Essay of Opinion: Jane Austen

Have you ever wondered if you should have been born in a different era?  You could be a flapper girl in the 1920’s, getting swept up in protests during the ‘60’s, or owning a great pair of parachute pants in the ‘80s.  What would you be like?  Who would you have been friends with and would your dreams, ambitions, or passions be the same?  It is entertaining to imagine the possibilities.  Taking this thought one step further, think about figures you know from the past and imagine how they would be today.  Would Marilyn Monroe be our version of Kim Kardashian or would Babe Ruth be in the tabloids for dating a new young actress posting instagram pictures of his night out?  Or what about one of the most innovative and well known English authors, Jane Austen?

For a woman with so much wit and humor in the early 1800’s, I would be curious to image Jane Austen in the 21st century.  I can envision that she would write novels that every woman recommends to each other. Her words always had a classy way of stating a truth about relationships, “With men he can be rational and unaffected, but when he has ladies to please, every feature works” - Jane Austen[1]  Austen writes what most every woman is feeling.   After researching comparable books and movies to Austen’s novels I was surprised at what I found. “It's almost as if she never left us. Nearly 200 years after her death, Jane Austen has carved out a permanent place in our popular culture. A survey of Internet Movie Database reveals dozens of movies adapted from both her work and life.” [2] I came across the movie Clueless being linked to Emma.  This was a movie I loved growing up and it gave me a deeper understanding of how Jane Austen used her wit to convey a story about romance that most women can relate to.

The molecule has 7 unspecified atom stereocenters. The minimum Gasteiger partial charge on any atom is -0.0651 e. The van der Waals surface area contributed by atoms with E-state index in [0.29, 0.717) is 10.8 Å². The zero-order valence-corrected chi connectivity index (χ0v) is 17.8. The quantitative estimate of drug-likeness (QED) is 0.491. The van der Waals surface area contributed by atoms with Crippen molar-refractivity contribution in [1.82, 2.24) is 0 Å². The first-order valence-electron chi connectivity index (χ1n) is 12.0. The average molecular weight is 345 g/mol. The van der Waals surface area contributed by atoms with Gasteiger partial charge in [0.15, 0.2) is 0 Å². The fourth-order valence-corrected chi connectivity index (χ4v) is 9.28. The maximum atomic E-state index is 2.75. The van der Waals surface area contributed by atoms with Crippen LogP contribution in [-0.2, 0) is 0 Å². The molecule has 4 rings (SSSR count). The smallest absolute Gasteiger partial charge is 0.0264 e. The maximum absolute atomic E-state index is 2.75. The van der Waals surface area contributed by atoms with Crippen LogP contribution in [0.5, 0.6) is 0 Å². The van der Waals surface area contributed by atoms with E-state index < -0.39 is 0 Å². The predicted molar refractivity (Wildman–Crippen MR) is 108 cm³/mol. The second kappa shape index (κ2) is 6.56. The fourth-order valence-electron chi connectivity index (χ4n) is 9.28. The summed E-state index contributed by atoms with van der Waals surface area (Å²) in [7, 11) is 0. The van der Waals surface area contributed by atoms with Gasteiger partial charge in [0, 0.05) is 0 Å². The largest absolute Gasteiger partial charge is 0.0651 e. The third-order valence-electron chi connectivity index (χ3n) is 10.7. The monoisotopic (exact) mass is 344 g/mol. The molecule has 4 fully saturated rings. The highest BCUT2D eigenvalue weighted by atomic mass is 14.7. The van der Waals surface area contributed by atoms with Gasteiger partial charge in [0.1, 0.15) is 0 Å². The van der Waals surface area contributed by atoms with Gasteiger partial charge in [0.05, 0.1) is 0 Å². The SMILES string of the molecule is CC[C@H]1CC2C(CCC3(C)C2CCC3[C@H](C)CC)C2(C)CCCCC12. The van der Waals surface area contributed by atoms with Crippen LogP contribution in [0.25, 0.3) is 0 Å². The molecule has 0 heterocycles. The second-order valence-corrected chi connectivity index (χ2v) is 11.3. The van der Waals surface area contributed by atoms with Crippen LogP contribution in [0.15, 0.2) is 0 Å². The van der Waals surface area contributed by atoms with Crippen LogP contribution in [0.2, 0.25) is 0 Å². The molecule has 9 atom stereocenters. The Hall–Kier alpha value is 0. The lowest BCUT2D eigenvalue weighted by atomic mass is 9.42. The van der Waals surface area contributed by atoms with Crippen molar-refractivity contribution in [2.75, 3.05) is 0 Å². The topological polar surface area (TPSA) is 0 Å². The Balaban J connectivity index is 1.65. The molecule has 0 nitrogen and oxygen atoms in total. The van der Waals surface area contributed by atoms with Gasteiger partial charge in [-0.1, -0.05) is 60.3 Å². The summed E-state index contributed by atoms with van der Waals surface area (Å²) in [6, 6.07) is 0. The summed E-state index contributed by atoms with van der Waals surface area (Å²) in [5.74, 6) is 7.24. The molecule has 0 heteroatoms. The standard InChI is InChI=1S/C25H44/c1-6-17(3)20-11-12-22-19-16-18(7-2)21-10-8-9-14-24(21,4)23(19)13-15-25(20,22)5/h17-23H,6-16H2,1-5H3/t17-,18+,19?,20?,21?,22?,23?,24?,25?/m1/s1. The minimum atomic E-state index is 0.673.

Now that I had a better idea of who Jane Austen was as a person and a writer, I can say that she would be one of my favorite authors today.  She grew up in a small village, and her characters were written in such a relatable way.  This is not a woman who wrote about the rich and famous.  Her readers knew where she was coming from and it felt real to them because Austen wrote what she knew and she did it well.  The intelligence and spunk of her characters inspired women to be themselves.  I think if Jane Austen were around now, she would be a role model for women and be a strong voice in the literature world.

However, I feel that she may not have developed as a writer the way she did in the 1800’s.  The fact that she wrote the books for the sole purpose of entertaining her family gave her the freedom to write anything she wanted.  She was not worried about judgements or wondering who her audience would be.  It was natural to her.  Now that women are very respected as authors, I wonder if she would feel as open to express her truest self or get caught up with the sales and fitting into a perfect image.

The world we live in now has so many outlets that authors can take to get their story across.  I would be her first follower on Twitter and subscriber to her blog.  She loved to entertain with her words and these social media choices, I think, would be her most used.  She likes to connect to her readers and she liked to write when nobody was looking.  This would be a great way for her to express her thoughts and get feedback from her audience.  As we have already seen, her novels have made many popular movies.  She may have been the Nicholas Sparks of our world or she might have offended audiences with her harsh judgments of her characters.  Engel states, “But we also have to admit that her attention to the social mores of her era, her cool judgement of others leaves us feeling that she was perhaps too intellectual, too distant, with too little heart.”.[3]  The internet and social media outlets could also have led to her downfall.  It is hard to say how she would have adjusted to today’s society but it is sure fun to think about.

[1] "Quote - With men he can be rational and unaffected, but when he ..." <>

[2] Huff, D. A Multigenre Research Project about Aunt Jane.  Retrieved from

[3] Engel, E. (2002). A dab of Dickens & a touch of Twain: literary lives from Shakespeare's old England to Frost's New England. New York: Pocket Books.